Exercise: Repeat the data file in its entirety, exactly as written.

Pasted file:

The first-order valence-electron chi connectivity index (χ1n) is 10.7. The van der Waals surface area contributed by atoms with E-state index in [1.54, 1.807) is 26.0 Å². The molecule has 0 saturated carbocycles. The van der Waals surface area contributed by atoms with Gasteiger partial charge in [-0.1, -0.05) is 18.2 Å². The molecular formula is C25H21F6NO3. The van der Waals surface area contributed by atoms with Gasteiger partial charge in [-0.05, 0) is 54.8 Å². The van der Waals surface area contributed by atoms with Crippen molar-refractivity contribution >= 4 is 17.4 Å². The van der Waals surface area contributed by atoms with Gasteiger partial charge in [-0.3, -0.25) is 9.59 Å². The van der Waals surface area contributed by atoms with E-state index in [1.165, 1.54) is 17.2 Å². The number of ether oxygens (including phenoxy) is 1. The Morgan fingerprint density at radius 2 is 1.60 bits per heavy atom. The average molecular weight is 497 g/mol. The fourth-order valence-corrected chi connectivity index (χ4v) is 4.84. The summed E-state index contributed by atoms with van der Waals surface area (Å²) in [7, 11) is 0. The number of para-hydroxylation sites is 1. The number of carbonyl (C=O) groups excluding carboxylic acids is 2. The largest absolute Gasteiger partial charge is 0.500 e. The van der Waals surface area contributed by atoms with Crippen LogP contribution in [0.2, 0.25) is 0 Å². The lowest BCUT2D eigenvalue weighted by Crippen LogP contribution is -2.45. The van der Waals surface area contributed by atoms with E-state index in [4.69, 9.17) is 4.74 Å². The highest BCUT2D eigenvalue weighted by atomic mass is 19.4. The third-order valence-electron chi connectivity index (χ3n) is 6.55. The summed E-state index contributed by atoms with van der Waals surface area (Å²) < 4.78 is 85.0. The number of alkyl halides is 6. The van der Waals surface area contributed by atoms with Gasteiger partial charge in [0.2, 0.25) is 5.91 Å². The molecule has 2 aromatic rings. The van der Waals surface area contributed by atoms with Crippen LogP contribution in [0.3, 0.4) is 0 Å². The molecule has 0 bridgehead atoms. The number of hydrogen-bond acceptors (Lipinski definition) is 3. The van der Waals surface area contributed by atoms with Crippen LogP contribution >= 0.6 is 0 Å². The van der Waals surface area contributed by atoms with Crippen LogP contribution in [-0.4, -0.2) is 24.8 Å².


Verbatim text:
The first-order valence-electron chi connectivity index (χ1n) is 10.7. The van der Waals surface area contributed by atoms with E-state index in [1.54, 1.807) is 26.0 Å². The molecule has 0 saturated carbocycles. The van der Waals surface area contributed by atoms with Gasteiger partial charge in [-0.1, -0.05) is 18.2 Å². The molecular formula is C25H21F6NO3. The van der Waals surface area contributed by atoms with Gasteiger partial charge in [-0.05, 0) is 54.8 Å². The van der Waals surface area contributed by atoms with Crippen molar-refractivity contribution >= 4 is 17.4 Å². The van der Waals surface area contributed by atoms with Gasteiger partial charge in [-0.3, -0.25) is 9.59 Å². The van der Waals surface area contributed by atoms with E-state index in [1.165, 1.54) is 17.2 Å². The number of ether oxygens (including phenoxy) is 1. The Morgan fingerprint density at radius 2 is 1.60 bits per heavy atom. The average molecular weight is 497 g/mol. The fourth-order valence-corrected chi connectivity index (χ4v) is 4.84. The summed E-state index contributed by atoms with van der Waals surface area (Å²) in [7, 11) is 0. The number of para-hydroxylation sites is 1. The number of carbonyl (C=O) groups excluding carboxylic acids is 2. The largest absolute Gasteiger partial charge is 0.500 e. The van der Waals surface area contributed by atoms with Crippen LogP contribution in [0.2, 0.25) is 0 Å². The lowest BCUT2D eigenvalue weighted by Crippen LogP contribution is -2.45. The van der Waals surface area contributed by atoms with E-state index in [4.69, 9.17) is 4.74 Å². The highest BCUT2D eigenvalue weighted by atomic mass is 19.4. The third-order valence-electron chi connectivity index (χ3n) is 6.55. The summed E-state index contributed by atoms with van der Waals surface area (Å²) < 4.78 is 85.0. The number of alkyl halides is 6. The van der Waals surface area contributed by atoms with Gasteiger partial charge in [0.2, 0.25) is 5.91 Å². The molecule has 2 aromatic rings. The van der Waals surface area contributed by atoms with Crippen LogP contribution in [0.3, 0.4) is 0 Å². The molecule has 0 bridgehead atoms. The number of hydrogen-bond acceptors (Lipinski definition) is 3. The van der Waals surface area contributed by atoms with Crippen LogP contribution >= 0.6 is 0 Å². The van der Waals surface area contributed by atoms with Crippen LogP contribution in [-0.4, -0.2) is 24.8 Å².